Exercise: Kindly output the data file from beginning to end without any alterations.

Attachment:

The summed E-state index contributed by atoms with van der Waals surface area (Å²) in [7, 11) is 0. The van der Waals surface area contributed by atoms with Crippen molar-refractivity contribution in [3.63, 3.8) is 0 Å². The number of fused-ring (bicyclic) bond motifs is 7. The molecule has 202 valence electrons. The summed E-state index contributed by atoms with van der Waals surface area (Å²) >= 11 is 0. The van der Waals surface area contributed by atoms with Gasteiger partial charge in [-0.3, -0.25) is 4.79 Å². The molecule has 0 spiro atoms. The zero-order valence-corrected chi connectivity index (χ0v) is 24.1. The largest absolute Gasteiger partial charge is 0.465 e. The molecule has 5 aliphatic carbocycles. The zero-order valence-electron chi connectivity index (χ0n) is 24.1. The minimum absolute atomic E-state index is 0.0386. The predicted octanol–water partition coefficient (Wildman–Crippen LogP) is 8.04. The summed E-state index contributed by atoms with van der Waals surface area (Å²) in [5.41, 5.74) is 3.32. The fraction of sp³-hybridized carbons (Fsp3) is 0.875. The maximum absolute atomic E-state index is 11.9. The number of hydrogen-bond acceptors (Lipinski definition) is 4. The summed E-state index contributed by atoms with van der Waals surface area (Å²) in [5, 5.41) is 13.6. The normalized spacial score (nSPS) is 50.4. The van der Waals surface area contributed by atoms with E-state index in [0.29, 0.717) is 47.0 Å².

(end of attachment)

The summed E-state index contributed by atoms with van der Waals surface area (Å²) in [7, 11) is 0. The van der Waals surface area contributed by atoms with Crippen molar-refractivity contribution in [3.63, 3.8) is 0 Å². The number of fused-ring (bicyclic) bond motifs is 7. The molecule has 202 valence electrons. The summed E-state index contributed by atoms with van der Waals surface area (Å²) >= 11 is 0. The van der Waals surface area contributed by atoms with Gasteiger partial charge in [-0.3, -0.25) is 4.79 Å². The molecule has 0 spiro atoms. The zero-order valence-corrected chi connectivity index (χ0v) is 24.1. The largest absolute Gasteiger partial charge is 0.465 e. The molecule has 5 aliphatic carbocycles. The zero-order valence-electron chi connectivity index (χ0n) is 24.1. The minimum absolute atomic E-state index is 0.0386. The predicted octanol–water partition coefficient (Wildman–Crippen LogP) is 8.04. The summed E-state index contributed by atoms with van der Waals surface area (Å²) in [5.41, 5.74) is 3.32. The fraction of sp³-hybridized carbons (Fsp3) is 0.875. The maximum absolute atomic E-state index is 11.9. The number of hydrogen-bond acceptors (Lipinski definition) is 4. The summed E-state index contributed by atoms with van der Waals surface area (Å²) in [5, 5.41) is 13.6. The normalized spacial score (nSPS) is 50.4. The van der Waals surface area contributed by atoms with E-state index in [0.29, 0.717) is 47.0 Å².